FIRST was reported to have worked well during May's deluge, and will continue to be refined as more data, storms, and floodwaters arise. A demo is available to test online.

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Building Houston

 
 

Here's your latest roundup of innovation news you may have missed. Photo via Getty Images

It's been a new month and a few Houston startup wrapped up November with news you may have missed.

In this roundup of short stories within Houston startups and tech, three Houston startups across health care, space, and sports tech have some news they announced recently.

Houston digital health company launches new collaboration

Koda Health has a new partner. Image via kodahealthcare.com

Houston-based Koda Health announced a new partnership with data analytics company, CareJourney.

"This collaboration will aim to develop benchmarking data for advance care planning and end-of-life metrics," the company wrote on LinkedIn. "Koda will provide clinical and practice-based expertise to guide the construction of toolkits, dashboards, and benchmarks that improve ACP programs and end-of-life outcomes."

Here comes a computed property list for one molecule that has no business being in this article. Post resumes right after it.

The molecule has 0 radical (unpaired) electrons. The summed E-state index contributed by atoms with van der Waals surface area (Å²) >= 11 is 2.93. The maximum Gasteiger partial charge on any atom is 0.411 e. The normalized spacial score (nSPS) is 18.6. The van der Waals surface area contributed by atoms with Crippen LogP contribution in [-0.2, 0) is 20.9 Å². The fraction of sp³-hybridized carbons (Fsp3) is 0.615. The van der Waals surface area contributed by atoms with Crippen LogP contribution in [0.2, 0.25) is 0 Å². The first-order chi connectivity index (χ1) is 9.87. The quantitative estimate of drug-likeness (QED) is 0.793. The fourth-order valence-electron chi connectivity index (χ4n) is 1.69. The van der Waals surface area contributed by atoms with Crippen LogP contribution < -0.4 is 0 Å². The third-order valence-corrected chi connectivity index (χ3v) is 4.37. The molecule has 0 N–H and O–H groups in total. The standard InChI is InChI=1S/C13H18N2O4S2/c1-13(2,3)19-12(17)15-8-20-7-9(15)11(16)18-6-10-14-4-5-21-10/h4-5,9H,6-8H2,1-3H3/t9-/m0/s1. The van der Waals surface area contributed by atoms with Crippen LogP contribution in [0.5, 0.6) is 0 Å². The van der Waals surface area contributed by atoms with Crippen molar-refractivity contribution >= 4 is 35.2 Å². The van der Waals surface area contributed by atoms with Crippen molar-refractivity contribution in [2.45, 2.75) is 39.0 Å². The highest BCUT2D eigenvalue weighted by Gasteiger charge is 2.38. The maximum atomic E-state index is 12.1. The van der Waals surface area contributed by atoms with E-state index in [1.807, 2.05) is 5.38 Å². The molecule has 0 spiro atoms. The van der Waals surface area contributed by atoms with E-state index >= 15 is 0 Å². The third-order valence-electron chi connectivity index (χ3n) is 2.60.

Koda Health announced the partnership in November..

“Beyond the checkbox of a billing code or completed advance directive, it’s important to build and measure a process that promotes thoughtful planning among patients, their care team, and their loved ones,” says Desh Mohan, MD, Koda's chief medical officer, in the post.

CareJourney was founded in 2014 in Arlington, Virginia.